• Unless there is further legal action to prevent it, this new form, with its extremely burdensome data requirements that no employer has been collecting, will be due in less than 80 days.


  • Bloomberg Government reports - HR Group Wants a Paid Leave Policy Do-Over: The largest human resources association plans to focus on employer-friendly policies for workplace flexibility and leave in 2019, but that doesn’t mean it will continue to back legislation it supported last year. As paid leave discussions in Congress evolve, the lack of bipartisan support for the Workflex in the 21st Century Act, as well as a renewed push for paid family leave, means that the Society for Human Resource Management will start over on endorsing a policy for paid leave, Emily Dickens, corporate secretary and chief of staff at SHRM, said March 19. “We had some concerns about the fact that you only had a Republican sponsor and no sponsors on the other side,” Dickens said during a press briefing at SHRM’s annual Employment Law & Legislative Conference. SHRM has more than 300,000 HR professional members.
    • “We want to find something that works for everyone, and this gives us nothing but space and opportunity to go back to all the partners and say, ‘If you could have a bill that everyone could agree on, what are the things that you all could really agree on,’ and try and broker that discussion,” Dickens said.
    • Last June, SHRM CEO Johnny C. Taylor Jr. called for passage of the proposal because it helped employers navigate a growing patchwork of state and local paid leave laws. The Workflex in the 21st Century Act, sponsored by former Rep. Mimi Walters (R-Calif.), would have exempted employers from state and local paid leave obligations if they gave workers a certain amount of general paid leave that could be used for medical, family, bereavement, vacation, and other reasons.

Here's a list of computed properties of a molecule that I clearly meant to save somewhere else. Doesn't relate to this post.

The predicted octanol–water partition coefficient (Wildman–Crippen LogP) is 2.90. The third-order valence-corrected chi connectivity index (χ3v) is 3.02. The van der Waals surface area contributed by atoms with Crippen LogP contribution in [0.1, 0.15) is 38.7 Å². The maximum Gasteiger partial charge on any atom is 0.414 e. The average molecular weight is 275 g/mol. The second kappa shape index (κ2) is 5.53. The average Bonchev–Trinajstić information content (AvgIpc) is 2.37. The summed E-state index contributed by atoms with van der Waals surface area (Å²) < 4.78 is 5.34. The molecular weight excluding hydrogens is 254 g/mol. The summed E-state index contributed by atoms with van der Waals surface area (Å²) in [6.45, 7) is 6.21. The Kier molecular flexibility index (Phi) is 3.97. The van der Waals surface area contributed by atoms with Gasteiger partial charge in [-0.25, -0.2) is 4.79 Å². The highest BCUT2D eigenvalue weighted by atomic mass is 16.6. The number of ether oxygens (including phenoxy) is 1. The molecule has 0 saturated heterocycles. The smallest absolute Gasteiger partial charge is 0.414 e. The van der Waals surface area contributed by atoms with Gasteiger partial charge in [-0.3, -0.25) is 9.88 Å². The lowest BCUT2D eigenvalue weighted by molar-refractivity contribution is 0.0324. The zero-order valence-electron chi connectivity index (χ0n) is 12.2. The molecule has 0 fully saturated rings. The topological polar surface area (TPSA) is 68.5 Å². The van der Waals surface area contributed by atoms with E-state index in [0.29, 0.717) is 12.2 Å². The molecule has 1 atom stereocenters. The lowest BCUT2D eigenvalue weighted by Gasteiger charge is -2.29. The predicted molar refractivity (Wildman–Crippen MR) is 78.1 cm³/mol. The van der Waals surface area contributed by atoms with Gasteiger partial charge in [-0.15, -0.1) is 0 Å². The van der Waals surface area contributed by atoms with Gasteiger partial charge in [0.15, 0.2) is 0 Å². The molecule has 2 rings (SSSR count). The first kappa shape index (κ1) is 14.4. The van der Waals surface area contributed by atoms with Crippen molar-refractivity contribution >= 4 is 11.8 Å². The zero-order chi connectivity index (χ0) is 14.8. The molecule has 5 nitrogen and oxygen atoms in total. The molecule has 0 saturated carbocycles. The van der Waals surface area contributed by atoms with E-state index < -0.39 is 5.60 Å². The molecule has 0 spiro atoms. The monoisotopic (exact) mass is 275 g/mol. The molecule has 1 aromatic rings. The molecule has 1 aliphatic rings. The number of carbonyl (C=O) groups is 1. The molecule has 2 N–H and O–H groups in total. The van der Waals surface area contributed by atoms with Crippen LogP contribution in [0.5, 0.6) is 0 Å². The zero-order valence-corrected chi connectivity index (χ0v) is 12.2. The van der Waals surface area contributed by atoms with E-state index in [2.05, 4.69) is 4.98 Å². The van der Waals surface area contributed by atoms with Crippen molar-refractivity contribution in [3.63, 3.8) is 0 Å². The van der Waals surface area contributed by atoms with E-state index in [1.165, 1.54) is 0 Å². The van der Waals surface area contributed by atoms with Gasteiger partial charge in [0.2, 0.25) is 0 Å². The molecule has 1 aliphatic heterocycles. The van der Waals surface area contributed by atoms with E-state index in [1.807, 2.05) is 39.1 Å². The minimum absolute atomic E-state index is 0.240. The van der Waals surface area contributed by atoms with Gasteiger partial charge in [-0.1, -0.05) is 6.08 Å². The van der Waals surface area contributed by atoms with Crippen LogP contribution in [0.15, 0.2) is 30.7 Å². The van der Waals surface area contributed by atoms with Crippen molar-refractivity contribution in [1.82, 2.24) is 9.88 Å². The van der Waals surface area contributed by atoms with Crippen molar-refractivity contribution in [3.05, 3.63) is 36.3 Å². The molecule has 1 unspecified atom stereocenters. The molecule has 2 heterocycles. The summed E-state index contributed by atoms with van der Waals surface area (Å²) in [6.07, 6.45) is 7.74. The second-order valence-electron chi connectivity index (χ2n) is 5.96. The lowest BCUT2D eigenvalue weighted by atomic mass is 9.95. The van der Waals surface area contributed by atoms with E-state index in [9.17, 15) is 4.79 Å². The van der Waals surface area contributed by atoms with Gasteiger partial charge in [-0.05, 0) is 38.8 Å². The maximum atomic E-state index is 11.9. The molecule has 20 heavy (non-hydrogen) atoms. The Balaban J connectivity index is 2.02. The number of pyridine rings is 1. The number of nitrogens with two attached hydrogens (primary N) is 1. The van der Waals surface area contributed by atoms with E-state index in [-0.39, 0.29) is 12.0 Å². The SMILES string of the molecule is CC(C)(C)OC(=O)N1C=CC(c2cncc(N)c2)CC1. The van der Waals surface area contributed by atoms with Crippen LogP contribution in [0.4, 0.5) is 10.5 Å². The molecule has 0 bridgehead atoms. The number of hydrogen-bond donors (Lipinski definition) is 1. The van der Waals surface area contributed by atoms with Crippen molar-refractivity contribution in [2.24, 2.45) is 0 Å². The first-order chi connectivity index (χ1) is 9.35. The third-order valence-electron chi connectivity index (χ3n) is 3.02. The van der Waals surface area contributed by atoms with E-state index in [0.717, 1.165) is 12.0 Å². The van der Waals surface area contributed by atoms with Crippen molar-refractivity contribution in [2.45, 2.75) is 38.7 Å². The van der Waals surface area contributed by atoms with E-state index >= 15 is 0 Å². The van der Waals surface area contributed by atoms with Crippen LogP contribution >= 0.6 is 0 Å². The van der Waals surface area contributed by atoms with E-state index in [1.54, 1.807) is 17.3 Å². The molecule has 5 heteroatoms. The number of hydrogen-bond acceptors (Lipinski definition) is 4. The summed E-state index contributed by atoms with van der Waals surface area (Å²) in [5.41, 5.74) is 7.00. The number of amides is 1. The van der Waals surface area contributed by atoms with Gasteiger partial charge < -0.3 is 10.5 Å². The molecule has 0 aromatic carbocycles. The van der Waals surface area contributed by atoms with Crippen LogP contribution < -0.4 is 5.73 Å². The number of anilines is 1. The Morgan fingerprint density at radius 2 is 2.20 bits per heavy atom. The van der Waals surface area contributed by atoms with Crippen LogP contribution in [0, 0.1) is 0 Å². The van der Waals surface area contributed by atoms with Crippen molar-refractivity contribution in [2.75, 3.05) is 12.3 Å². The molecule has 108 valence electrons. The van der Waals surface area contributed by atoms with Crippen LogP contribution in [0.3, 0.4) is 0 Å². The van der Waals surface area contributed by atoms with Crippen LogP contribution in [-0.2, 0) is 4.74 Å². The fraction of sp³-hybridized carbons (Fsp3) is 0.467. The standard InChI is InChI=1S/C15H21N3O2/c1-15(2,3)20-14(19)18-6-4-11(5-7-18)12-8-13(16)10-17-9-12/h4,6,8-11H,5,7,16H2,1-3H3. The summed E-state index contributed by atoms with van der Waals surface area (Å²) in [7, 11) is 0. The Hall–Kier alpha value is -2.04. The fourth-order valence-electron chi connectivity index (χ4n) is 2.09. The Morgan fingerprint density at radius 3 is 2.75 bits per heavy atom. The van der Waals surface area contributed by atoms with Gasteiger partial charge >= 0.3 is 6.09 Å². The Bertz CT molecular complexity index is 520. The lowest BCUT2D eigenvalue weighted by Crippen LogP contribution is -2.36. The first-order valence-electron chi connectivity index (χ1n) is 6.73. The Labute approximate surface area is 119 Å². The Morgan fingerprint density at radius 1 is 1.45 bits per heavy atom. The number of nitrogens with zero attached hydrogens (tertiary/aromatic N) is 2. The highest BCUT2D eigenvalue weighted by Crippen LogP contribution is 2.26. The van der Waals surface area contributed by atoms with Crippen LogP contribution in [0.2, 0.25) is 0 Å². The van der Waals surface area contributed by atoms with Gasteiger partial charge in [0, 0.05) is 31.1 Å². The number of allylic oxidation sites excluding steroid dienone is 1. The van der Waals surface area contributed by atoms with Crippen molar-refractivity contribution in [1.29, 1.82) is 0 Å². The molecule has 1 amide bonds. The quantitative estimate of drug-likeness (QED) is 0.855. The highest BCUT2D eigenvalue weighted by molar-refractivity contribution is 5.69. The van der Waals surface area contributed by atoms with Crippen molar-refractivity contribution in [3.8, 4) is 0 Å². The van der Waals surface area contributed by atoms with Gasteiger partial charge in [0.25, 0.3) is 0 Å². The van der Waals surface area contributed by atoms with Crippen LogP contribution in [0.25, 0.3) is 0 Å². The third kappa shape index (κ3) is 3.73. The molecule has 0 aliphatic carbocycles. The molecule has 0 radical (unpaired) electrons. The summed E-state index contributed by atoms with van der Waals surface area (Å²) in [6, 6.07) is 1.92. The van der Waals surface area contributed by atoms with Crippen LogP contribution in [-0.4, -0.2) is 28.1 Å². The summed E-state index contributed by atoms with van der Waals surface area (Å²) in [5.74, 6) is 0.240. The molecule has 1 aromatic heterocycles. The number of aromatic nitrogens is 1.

• Proposals from both sides of the aisle have already been introduced in 2019:
      • The Child Rearing and Development Leave Empowerment (CRADLE) Act, from Sens. Joni Ernst (R-Iowa) and Mike Lee (R-Utah), would enable new parents to receive paid leave through early access to Social Security benefits in exchange for postponing Social Security.
      • The FAMILY Act, introduced by Sen. Kirsten Gillibrand(D-N.Y.) and Rep. Rosa DeLauro (D-Conn.), would create a national insurance fund paid for by both employers and employees.


  • Congressman Phil Roe (R-TN-1) - The Damaging Effects of a $15 Minimum Wage: All Americans deserve to be compensated fairly for the work they do. Having previously helped to manage a business for over 30 years, I know from firsthand experience nothing makes you feel better than knowing an employee will be able to live comfortably and retire with peace of mind about their financial security. Washington needs to get out of the way, keep taxes low, reduce unnecessary regulations, and pave the way for economic growth and job creation. That’s why I was proud to support the Tax Cuts and Jobs Act, which resulted in 3.1 percent GDP growth in 2018. It seems like common sense to me to keep this going. Instead, House Democrats have a radical proposal to more than double the minimum wage to $15 per hour as part of their bill, H.R. 582, the Raise the Wage Act of 2019, which I voted against when it was considered in the House Education and Labor Committee. According to an analysis of the bill, this raise will cost two million jobs and will hit the oldest, youngest, and lowest-skilled employees the hardest. The worst aspect of this legislation is that it treats small towns and rural areas as if they have the same labor markets and cost of living as large metropolitan urban areas. Some estimates indicate the cost-of-living in Washington, D.C. is 96.1 percent higher than Johnson City, Tennessee. Even within the state of Tennessee, the median home cost in Nashville is 189.4 percent higher than Newport. Cities and towns across America are different – different jobs, opportunities and costs-of-living – which is why a national $15 per hour minimum wage is so harmful. Read the full article here.